Slash is the most melodic lead guitar player on the planet right now. His muscular, beautiful solos dominated the evening. He holds the guitar almost vertically and tortures the  strings. I’ve always loved Slash but to see him live is to really understand how talented he is. I might wear a top hat all day in his honor.

The unheralded guy in the equation is Duff McKagan… We should all look as good as Duff McKagan at his age. My God man, the guy is a Greek God… His bass playing is stellar. I had forgotten how many of their tunes start with his rolling bass fills. Flea is the best bass player I’ve ever heard but Duff McKagan has got to be on the short list of greatest bass players ever.

The show started with two great “Appetite” tracks, “It’s So Easy” and the heroin song, “Mr. Brownstone,” a personal favorite (the song, not the heroin). I was surprised when the old line-up then launched into the title track of “Chinese Democracy.” It was clear GnR was hellbent on doing a song from each of their LPs… Duff even sang “Raw Power” off of “The Spaghetti Incident?” “Chinese Democracy” despite some great riff-age from Slash was the low point in the evening’s performance. Luckily they followed it up with a maniacal performance of “Welcome To the Jungle.” That’s the point in the show where the afterburners kicked in. GnR were in high gear after that. They played all of their biggest songs but what impressed me most was how great the deep cuts were. Whether it was the hard rock blast of “Double Talkin’ Jive” or the epic grandeur of “Estranged” these guys just nailed it.

Slash had a couple of guitar solo moments – one was the theme from the Godfather movie and the other with the rhythm guitarist when they did “Wish You Were Here” by Pink Floyd that left my jaw on the floor. A piano came up from under the stage and after jamming on the outro of “Layla” which was pretty amazing, Axl and the band launched into “November Rain.” Slash’s soloing on that one made my night. Slash’s soloing on “This I Love” transformed that song from a forgotten “Chinese Democracy” track to a highlight. The only song I would have cut from the set list was “Coma.” It was overly long and drug on a bit. On the other hand, the “Chinese Democracy” cut “Better” was simply awesome.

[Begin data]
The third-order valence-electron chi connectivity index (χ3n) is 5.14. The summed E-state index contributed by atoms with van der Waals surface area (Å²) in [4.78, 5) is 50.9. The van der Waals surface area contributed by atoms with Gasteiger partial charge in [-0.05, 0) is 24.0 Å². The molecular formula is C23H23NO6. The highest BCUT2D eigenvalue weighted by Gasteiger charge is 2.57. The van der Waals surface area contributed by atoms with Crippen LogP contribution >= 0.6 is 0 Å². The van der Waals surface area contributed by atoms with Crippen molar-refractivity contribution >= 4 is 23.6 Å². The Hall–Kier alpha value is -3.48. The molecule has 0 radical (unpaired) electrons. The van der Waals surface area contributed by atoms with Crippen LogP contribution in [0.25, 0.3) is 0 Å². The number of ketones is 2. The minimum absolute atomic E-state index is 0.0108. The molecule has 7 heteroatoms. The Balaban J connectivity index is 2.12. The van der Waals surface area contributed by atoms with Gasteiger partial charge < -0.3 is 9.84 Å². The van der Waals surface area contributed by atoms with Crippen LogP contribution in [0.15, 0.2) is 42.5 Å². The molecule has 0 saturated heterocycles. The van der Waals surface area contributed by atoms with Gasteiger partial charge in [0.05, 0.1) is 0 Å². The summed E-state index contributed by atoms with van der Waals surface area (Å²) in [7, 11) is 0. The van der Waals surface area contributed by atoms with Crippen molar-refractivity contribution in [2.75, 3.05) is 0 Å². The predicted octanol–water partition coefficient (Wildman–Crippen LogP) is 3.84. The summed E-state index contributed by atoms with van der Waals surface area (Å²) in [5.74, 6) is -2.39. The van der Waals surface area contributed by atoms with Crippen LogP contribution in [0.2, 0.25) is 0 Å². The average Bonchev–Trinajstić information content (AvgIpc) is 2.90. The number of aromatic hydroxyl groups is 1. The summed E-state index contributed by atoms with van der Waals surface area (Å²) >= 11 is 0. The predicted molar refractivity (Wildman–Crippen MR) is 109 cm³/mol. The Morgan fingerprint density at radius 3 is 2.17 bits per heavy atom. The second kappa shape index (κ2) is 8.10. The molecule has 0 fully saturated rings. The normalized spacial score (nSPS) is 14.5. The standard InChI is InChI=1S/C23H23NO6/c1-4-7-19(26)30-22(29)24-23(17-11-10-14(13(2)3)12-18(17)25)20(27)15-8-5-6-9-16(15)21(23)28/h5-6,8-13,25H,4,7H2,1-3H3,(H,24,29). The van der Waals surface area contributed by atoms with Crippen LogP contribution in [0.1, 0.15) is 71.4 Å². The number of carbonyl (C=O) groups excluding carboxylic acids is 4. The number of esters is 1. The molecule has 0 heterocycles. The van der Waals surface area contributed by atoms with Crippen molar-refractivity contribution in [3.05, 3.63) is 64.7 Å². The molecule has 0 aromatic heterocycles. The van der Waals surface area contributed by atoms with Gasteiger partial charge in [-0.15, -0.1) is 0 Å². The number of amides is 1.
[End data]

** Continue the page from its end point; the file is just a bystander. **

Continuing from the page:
After “November Rain” they played two more songs, a great “Knockin’ on Heaven’s Door” followed by another personal favorite, “Nighttrain.” I certainly felt like I was on a “Nighttrain” by that point in the evening. The encore was three songs. They sub’d in “Don’t Cry” for “Patience” which they’ve been performing prior to this show and it was a welcome substitution. The cover of the Who’s “The Seeker” was great, despite the Rock Chick leaning over and whispering, “I love this song, uh, when the Who do it…” Finally, the last tune was the epic, “Paradise City.” That was the song that first got me really into this band and it seemed fitting that it would be the song they ended on. The stage lit up in different colors, the fire works went off and my friends, wife and I disappeared into the night. We ended up sitting on my roof, drinking beers and asking ourselves, “did that just happen?”

I have no idea where this reunion will go. I’m hopeful it leads to these guys collaborating on new music. I hope that Izzy comes out of hiding and plays with these guys, it looks like he’s missing out on some real fun. It’s more likely that won’t happen… “Not In This Lifetime.” But you never know…

As a side note, Alice In Chains opened up with a 45 minute rocking set. Jerry Cantrell is a magician on guitar and he and the new front man, whose name escapes me, harmonize just as Jerry and Layne Stayley in the old days…. ah, what might have been. I especially liked the portrait of the naked woman on one of Cantrell’s guitars but that’s another story…

If you get a chance and these guys are in a stadium near you, do yourself a favor and catch an epic, history-making performance. GnR proved to me last night that they still have that magic.

Cheers!